Thursday, September 2, 2010

Review--Speedplay Pedals

I decided to try Speedplay Zero pedals a few months ago, because I moved my cleats back a touch on my Specialized shoes and could not duplicate the position on my Sidis.  Sidi apparently has not gotten the memo that we are all moving our cleats closer to the arch of our foot--your calves are not that strong, so why engage them so much?  I also find that my left foot is finicky and inconsistent about the lateral angle it likes to pedal at.  My heels are closer to the cranks, but my left foot is more so, and it seems sometimes like I am pushing against the limits of float on the Shimano Dura Ace pedals I normally use.  Finally, I am retarded when trying to get into my pedals at the start of a race.  I can be relied upon to fuss around for a few seconds trying to get in while everyone else takes off.

Oh, and Spartacus uses Speedplays.....'nuff said.

Speedplays are renowned for their adjustability, and having a 2-sided pedal makes it easier to get into.  They are a bit lighter and allegedly more aero, but I really did not care about that.

So I bought some.  Turns out that I still could not get the cleats mounted far enough back.  No problem--some hunting and $40 and I found the extended base plate that gives a ton of fore-aft adjustment.  Oh, and another $40 for some angled wedges.  That makes the total investment a bit pricey.  I purchased the Stainless axle version of the Speedplay Zeros, as they are much cheaper than the Ti, and stiffer and more durable.

I have been using the Speedplays on my carbon bike, which I have ridden most of the time recently, but I am still putting in days on my Ti bike with the Shimano pedals.

I definitely like the new cleat just feels very natural.  Remember that you have to bring your saddle height down if you move your cleats back.

On the bike, I like the Speedplays a lot.  Engagement is a bit easier, though not foolproof.  I still manage to miss sometimes, and when you do, the consequences are more catastrophic that with the Shimanos because your shoe flies off the pedal.  The feel is a bit odd, because there is no resistance to the float.  At least with the Zeros you can set the limits of the float, but there is a bit of an ice rink feel, though I quickly adjusted to that.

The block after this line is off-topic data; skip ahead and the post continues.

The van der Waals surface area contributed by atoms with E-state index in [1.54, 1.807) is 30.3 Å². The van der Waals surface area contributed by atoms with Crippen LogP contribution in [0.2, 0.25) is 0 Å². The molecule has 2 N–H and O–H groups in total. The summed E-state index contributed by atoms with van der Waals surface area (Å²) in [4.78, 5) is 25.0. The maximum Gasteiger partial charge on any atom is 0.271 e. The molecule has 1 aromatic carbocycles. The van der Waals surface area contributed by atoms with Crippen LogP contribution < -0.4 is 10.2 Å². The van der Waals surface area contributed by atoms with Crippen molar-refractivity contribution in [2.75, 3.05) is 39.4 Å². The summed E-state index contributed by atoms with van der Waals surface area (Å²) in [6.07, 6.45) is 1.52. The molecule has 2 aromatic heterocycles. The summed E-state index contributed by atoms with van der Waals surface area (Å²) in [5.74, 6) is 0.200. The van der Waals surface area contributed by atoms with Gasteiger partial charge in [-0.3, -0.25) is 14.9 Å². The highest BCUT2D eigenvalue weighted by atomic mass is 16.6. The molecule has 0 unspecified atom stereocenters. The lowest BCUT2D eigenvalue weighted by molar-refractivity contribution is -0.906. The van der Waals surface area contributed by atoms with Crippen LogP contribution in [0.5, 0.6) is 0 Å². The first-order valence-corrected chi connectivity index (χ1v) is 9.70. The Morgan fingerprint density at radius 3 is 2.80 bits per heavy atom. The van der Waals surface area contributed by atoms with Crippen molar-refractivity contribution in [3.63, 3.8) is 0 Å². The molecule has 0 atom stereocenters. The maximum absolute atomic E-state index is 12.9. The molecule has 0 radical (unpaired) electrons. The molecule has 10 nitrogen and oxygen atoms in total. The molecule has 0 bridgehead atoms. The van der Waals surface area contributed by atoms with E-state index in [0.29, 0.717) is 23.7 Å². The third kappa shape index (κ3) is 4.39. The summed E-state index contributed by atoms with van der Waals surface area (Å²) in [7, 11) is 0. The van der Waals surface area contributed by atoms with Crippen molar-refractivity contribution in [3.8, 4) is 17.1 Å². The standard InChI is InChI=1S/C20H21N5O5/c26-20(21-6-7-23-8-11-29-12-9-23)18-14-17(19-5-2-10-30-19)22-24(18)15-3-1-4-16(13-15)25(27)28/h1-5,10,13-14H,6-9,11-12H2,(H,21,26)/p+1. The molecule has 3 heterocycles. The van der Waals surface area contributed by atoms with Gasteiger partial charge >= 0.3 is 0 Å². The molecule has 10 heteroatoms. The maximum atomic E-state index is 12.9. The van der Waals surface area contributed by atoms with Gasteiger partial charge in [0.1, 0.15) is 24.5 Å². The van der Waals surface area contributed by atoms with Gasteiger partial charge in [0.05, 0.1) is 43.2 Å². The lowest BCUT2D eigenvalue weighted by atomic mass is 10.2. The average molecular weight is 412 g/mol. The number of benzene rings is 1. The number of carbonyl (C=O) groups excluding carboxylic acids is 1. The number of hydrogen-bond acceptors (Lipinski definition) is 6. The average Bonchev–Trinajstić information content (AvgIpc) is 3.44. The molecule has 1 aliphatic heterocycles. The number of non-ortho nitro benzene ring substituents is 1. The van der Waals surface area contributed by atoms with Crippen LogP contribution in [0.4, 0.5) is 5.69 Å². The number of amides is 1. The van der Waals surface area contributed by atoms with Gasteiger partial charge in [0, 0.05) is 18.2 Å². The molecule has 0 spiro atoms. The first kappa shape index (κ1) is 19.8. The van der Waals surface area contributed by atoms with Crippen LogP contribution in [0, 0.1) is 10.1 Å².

The Speedplay design is different in that it is the reverse of most pedals--the retention mechanism is on the shoe, not the pedal.  Effectively the pedal is the cleat.

The cleats are a pain.  I have already had them come loose twice and slide laterally.  If you tighten them too much, then they don't work properly because you create too much friction for the ring that is the retention mechanism.  I tightened them to the torque spec but even with the threadlock on the screws they don't appear to want to stay in place.  So, I finally just overtightened them and accepted slightly balkier function.

You need to keep debris out of the cleats, and the cleats are metal, so they are slippery to walk on.  That means you really need cleat covers, which are a pain.

The Shimano cleats, by comparison, are just easy to deal with, and you can walk for miles on them.

For the riding I do, which involves a lot of walking around in coffee shops, I think the Shimano pedals work better.  If racing performance is a priority or you have fit issues, the Speedplays get the nod.

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